South African-owned insurer, Youi Insurance, entered guilty pleas to 15 charges laid by the Commerce Commission in early August.  The charges, brought under the Fair Trading Act, are in response to a number of illicit practices carried out by Youi sales staff. 

The questionable sales tactics were initially uncovered by journalist Diana Clement, who rang Youi for a quote in respect of a separate insurance story she was working on.  Clement then gathered further information from a large number of Youi customers and ex-employees.  The most serious allegations include:

  • When generating quotes, sales staff would routinely manipulate the data they entered into the system by asking the customer strategic questions in order to generate a lower premium.  For example, getting the customer to say their car was "charcoal" coloured, rather than "black", as this would generate a lower premium.  Sometimes this would be done without the knowledge of the customer.  For example, a car would be recorded as being garaged despite the customer having told the sales staff that they have no garage.  Lower premiums meant the customer was more likely to accept the policy.  However, often when the customer tried to claim on these policies, they would be considered void due to the customer's misrepresentation.  Manipulation of data was so common there was in-house jargon for the practice: staff called it “maniping”.
  • Forcing customers to give payment information when only a quote was requested.  Despite the customer being promised they would not be charged, and without signing any documentation, routinely they would nonetheless be charged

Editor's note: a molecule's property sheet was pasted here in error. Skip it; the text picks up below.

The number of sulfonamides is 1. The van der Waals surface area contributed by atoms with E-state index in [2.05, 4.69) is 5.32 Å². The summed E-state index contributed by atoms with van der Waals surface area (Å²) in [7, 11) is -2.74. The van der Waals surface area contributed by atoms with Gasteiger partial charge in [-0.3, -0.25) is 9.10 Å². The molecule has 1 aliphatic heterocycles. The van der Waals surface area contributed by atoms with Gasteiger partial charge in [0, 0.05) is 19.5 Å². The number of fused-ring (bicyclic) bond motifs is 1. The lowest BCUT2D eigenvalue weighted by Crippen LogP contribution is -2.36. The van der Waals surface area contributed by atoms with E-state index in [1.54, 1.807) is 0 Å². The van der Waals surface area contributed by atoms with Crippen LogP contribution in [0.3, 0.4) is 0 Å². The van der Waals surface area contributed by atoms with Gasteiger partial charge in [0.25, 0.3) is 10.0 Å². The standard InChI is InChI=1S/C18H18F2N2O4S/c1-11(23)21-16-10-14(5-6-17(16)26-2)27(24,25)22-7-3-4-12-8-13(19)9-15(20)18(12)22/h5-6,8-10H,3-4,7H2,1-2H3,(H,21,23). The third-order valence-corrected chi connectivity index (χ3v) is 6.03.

• Staff failed to cancel policies when requested, including repeatedly hanging up on customers ringing to try and cancel a policy.  The same tactics would be used when customers would try to query why they had been charged for a policy when only a quote had been requested (and expressly, not accepted)
  • Youi's standard contents insurance policies do not include cover for accidental damage or away from home coverage, despite these being standard in the industry.  Customers were not made aware that these came at additional costs, and many did not discover these were not included in their policies until they tried to make claims.

Youi initially denied the allegations, claiming at first that the customers had mis-represented what happened in their calls.  Later, it said that the transgressions were caused by "rogue employees". 

However, Clement's investigation was thorough and revealed the problem to be systematic.  In particular, it seemed Youi's number was up when ex-Youi staff revealed that Youi's performance-based bonus structure meant that sales staff were rewarded for the number of sales they made, regardless of the legitimacy of the policies.  Managers were also rewarded for the number of sales their team made.  As a result, managers would not only pressure their staff to engage in data manipulation, but would teach them how to effectively manipulate data. 

The quantum of the penalty the Commerce Commission will seek is still unknown.  Meanwhile, the Insurance Council of New Zealand (ICNZ) has imposed the maximum fine possible on Youi, $100,000.  However, ICNZ stopped short of imposing the harshest penalty possible, which is membership termination.  ICNZ president, Chris Black, said that this option was seriously considered by the regulator.  

Youi has accepted the fine, commenting: "Unfortunately, we haven't got everything 100 per cent right and we found flaws in our customer service procedures.  This includes charging a small percentage of customers for insurance policies when they only asked for quotes."